The employees in the Central Luzon area import transactions from QuickBooks and prepare monthly financial statements for customers, Ms. Barsa said. They work on data entry and provide analysis after training on AccuVisors’s processes and clients. Within two years she expects newly hired workers to begin preparing American tax returns, which will require hiring a U.S. CPA to train her workers there.
Pacific Accounting & Business Services, which does international staffing for smaller U.S. accounting firms, said it hires people who already have tax-work experience, local certifications and software expertise. The employees still need guidance on state-specific regulations and tax law, said John Bugh, the firm’s chief revenue officer.
Workers in this office in India cannot bring electronics inside to protect client data.
Photo: Pacific Accounting & Business Services
Makosi, a New York-based professional services staffing company, said it hired more than 1,000 accountants last year, most based in South Africa, for work for American, British and Australian public accounting companies.
International staff “can pretty much do 90 to 95% of an audit,” said Darren Isaacs, Makosi’s chief executive. “Not only are our guys going to do good work, but they are also probably going to outperform what your full-time employees are doing.”
Clients’ two biggest concerns are how to work across time zones and whether employees know how to conduct American audits and understand General Accepted Accounting Principles (GAAP).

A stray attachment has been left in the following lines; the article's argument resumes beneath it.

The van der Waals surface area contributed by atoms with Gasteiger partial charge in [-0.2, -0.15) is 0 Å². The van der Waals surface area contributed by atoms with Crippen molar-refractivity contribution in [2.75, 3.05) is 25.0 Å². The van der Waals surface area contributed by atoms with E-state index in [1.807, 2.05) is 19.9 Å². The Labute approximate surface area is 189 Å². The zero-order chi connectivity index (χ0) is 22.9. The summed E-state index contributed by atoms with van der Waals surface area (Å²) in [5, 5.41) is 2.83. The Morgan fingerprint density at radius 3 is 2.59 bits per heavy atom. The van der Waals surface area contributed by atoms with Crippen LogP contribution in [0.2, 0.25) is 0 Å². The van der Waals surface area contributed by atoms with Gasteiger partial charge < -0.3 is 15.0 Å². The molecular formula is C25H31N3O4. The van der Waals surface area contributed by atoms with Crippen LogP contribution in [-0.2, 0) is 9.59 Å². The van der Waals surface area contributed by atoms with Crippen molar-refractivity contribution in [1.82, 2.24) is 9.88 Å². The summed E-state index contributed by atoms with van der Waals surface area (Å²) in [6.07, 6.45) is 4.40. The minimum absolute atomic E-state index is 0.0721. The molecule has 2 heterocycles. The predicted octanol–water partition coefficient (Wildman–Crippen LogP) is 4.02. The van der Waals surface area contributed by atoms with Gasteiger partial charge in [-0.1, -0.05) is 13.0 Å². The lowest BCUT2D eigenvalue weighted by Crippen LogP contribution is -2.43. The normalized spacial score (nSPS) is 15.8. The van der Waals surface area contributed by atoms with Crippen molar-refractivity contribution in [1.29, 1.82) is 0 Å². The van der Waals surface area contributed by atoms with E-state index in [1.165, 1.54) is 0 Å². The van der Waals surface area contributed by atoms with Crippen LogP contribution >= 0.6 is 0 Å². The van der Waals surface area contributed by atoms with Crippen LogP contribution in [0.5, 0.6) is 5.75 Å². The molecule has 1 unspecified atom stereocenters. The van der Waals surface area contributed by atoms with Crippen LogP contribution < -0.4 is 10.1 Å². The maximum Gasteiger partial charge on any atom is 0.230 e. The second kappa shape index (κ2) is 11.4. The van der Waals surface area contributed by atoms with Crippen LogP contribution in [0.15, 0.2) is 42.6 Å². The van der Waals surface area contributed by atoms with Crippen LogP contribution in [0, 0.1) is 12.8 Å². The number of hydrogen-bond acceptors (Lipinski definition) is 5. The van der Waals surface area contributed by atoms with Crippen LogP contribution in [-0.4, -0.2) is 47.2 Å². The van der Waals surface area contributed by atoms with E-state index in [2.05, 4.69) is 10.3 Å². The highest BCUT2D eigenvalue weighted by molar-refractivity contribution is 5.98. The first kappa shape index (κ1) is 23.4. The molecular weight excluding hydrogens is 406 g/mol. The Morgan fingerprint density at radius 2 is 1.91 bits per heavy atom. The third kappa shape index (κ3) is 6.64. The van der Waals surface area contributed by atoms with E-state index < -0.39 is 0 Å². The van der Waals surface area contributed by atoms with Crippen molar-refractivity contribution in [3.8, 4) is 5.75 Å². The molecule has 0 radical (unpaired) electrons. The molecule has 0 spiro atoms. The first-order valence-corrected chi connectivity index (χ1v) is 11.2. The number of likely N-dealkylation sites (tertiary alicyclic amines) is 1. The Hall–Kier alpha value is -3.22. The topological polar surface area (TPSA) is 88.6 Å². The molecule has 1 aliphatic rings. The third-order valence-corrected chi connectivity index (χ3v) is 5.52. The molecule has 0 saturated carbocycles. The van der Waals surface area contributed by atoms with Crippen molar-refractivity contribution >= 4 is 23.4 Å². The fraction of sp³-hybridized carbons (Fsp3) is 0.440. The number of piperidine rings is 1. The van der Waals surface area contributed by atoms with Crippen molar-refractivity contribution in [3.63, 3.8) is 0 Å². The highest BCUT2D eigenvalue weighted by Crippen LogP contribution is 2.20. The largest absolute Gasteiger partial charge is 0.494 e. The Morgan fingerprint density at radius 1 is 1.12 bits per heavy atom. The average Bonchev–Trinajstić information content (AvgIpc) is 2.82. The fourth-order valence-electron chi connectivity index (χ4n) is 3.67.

Makosi requires employees to work their clients’ business hours for the first several weeks of an engagement, which can mean overnight shifts. The company shares videos of individual workers with the clients they will be assigned to demonstrate their language proficiency.
A five-day virtual training covers topics ranging from U.S. regulations to cultural differences in email writing. (Americans, the instructors warn, are often curt.
International accounting talent is in such high demand that it, too, will run thin, Mr. Isaacs said.
Tapping international accountants for more strategic work such as complex tax work is on the rise, because there is no other short-term way to fill the U.S. talent gap, said Calvin Harris Jr., chief executive of the New York State Society of Certified Public Accountants.
“For us to have the same number of accountants in the future, just five years from now, as we do right now is very unlikely,” he said.
Marty Abroms, managing shareholder of the 25-employee Abroms and Associates in Florence, Ala., said he isn’t willing to hire foreign accountants, but has had to turn down dozens of clients in recent years.
His firm, about 100 miles northwest of Birmingham, primarily serves small and midsize private companies, and he also does those owners’ individual tax returns. He estimates that the lost business over the past three years likely cost the firm more than $430,000 in revenues, but he worries about overworking, and losing, his current staff.
Turning down work “breaks my heart,” he said. “It’s all we can do to keep up with our really good clients right now.”
Originally Publish at Wall Street Journal